into a temporary table using a simple perl script using DBI. I then did a SELECT against the temporary table in the same perl script and posted the resulting data into ES using the Search::Elasticsearch CPAN module. The ES index was very simple – just 4 columns: database, logspace, logspaceused (%) and the timestamp of the capture (GETDATE()).

After that, all I had to do was visualize the data using Kibana. Here’s some sample output:


logspaceused graph
Logspace (%) usage over time

A great way to see the log space pressure points which can easily be tied back to specific batch processes at those times.

Big Data Elasticsearch ELK Java Javascript Kibana Languages Logstash nx-log Ruby

ELK and PeopleSoft

I have spent some time looking into Elasticsearch, Logstash and Kibana (ELK) for analysis of PeopleSoft web, application and process scheduler log files.

Whilst commercial solutions exist that can be configured to do this, they all seem somewhat over priced solutions to a relatively common and essentially simple problem – log file shipping, consolidation/aggregation and analysis. This is where ELK steps in …. bringing a mix of Java, Ruby and Javascript to the party.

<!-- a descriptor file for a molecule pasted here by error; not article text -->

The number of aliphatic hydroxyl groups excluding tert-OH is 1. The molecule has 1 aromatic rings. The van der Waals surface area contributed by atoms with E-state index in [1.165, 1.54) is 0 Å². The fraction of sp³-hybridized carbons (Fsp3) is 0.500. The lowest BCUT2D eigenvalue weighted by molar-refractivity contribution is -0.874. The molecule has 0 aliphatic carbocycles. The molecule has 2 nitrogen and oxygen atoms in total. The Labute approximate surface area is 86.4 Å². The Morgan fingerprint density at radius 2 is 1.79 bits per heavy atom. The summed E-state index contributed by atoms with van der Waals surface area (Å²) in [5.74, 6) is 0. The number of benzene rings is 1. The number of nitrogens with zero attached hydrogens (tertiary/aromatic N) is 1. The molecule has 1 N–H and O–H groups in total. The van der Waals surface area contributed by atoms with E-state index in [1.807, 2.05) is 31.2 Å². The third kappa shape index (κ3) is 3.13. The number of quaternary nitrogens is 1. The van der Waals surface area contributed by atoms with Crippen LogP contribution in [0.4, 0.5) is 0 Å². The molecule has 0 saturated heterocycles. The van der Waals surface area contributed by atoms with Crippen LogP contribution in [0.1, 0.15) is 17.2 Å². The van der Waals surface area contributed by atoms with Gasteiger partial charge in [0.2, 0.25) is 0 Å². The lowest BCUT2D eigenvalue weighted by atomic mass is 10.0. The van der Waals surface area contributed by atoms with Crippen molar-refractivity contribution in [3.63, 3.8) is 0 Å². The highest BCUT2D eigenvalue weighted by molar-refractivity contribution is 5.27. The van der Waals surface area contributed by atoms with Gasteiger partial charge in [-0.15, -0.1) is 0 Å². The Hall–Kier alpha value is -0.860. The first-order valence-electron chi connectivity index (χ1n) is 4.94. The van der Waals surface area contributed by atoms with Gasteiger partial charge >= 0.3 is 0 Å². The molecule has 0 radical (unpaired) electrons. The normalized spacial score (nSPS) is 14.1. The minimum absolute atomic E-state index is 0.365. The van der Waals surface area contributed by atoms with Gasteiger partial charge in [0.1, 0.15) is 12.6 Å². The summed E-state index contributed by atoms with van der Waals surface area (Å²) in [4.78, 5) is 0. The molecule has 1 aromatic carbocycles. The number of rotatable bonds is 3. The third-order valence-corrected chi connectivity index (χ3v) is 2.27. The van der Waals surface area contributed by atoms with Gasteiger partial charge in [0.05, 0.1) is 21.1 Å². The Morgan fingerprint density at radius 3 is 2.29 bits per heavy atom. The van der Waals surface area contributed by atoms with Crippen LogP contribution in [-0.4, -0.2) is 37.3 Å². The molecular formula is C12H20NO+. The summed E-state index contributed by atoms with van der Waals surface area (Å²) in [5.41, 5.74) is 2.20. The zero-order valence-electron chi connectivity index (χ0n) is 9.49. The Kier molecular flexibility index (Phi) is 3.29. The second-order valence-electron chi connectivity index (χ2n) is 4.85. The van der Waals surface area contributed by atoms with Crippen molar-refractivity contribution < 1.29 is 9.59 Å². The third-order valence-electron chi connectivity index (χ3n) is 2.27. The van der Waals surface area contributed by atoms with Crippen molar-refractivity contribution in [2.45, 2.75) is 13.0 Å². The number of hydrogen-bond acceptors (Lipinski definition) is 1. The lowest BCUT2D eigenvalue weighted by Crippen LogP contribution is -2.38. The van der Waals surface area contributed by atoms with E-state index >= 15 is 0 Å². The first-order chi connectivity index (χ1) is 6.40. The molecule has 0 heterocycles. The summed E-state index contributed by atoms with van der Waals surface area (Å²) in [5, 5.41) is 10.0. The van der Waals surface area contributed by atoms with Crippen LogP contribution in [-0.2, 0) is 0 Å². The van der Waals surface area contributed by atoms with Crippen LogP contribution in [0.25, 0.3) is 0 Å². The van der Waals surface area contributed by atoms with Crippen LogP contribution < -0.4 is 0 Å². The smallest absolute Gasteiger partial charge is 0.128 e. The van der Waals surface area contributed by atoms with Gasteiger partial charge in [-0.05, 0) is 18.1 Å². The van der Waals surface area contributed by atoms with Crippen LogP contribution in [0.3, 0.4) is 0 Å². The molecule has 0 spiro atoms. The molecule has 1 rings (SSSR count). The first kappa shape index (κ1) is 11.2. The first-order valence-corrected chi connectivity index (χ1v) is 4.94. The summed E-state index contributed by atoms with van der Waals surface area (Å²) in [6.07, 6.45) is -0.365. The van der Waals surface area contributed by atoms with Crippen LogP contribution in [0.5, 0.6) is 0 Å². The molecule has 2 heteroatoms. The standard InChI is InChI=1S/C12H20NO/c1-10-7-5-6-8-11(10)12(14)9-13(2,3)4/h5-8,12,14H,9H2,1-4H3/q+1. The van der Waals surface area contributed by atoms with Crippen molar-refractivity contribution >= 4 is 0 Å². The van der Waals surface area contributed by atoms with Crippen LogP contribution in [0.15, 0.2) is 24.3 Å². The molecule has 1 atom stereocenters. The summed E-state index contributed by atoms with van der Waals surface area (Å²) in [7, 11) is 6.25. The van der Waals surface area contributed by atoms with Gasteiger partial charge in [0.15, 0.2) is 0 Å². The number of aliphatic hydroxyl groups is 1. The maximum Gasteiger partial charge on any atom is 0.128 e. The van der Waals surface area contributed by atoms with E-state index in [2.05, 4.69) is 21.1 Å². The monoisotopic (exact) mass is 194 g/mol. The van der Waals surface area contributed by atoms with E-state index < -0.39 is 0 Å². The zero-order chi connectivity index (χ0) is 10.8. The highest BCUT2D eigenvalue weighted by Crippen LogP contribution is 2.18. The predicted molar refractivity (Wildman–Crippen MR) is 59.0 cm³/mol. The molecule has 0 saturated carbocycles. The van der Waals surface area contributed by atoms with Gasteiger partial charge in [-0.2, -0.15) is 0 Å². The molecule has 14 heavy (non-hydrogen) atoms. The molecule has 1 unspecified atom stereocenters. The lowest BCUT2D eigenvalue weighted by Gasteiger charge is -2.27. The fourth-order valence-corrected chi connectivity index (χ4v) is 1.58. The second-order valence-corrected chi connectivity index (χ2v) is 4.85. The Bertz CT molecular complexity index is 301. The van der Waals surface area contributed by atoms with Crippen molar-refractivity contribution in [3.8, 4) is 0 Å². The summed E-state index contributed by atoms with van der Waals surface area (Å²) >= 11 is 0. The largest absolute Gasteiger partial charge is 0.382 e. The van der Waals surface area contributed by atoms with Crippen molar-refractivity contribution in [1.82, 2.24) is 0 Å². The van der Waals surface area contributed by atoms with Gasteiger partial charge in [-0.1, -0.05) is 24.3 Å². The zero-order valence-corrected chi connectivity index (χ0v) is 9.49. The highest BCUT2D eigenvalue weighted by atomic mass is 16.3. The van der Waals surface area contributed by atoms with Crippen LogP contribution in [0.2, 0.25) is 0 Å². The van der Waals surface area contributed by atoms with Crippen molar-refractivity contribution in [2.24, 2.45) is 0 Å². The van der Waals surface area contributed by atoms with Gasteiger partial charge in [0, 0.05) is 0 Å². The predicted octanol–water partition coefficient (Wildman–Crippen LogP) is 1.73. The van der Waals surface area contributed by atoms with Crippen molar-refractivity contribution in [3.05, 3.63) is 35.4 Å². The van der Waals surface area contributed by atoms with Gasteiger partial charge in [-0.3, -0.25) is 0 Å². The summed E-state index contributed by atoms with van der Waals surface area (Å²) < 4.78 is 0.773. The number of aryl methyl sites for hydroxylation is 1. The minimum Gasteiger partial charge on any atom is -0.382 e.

IMHO, ELK runs best on flavours of Unix – Linux, FreeBSD or even Solaris. I have also found the most effective solution for servers running Windows is to ship the logs with some simple┬ápre-processing to a number of logstash processes on Linux using NXLog running as a service under Windows. This reduces the CPU load on the Windows servers so they can get on with their primary functions. Check out NXLog Community Edition for more details.

Determining the parsing rules for the various log file formats is probably the most difficult part. Provided you are reasonably familiar with both the data and regular expression matching, you should have no problem understanding and transforming your data into a format that is easy to visualise in Kibana.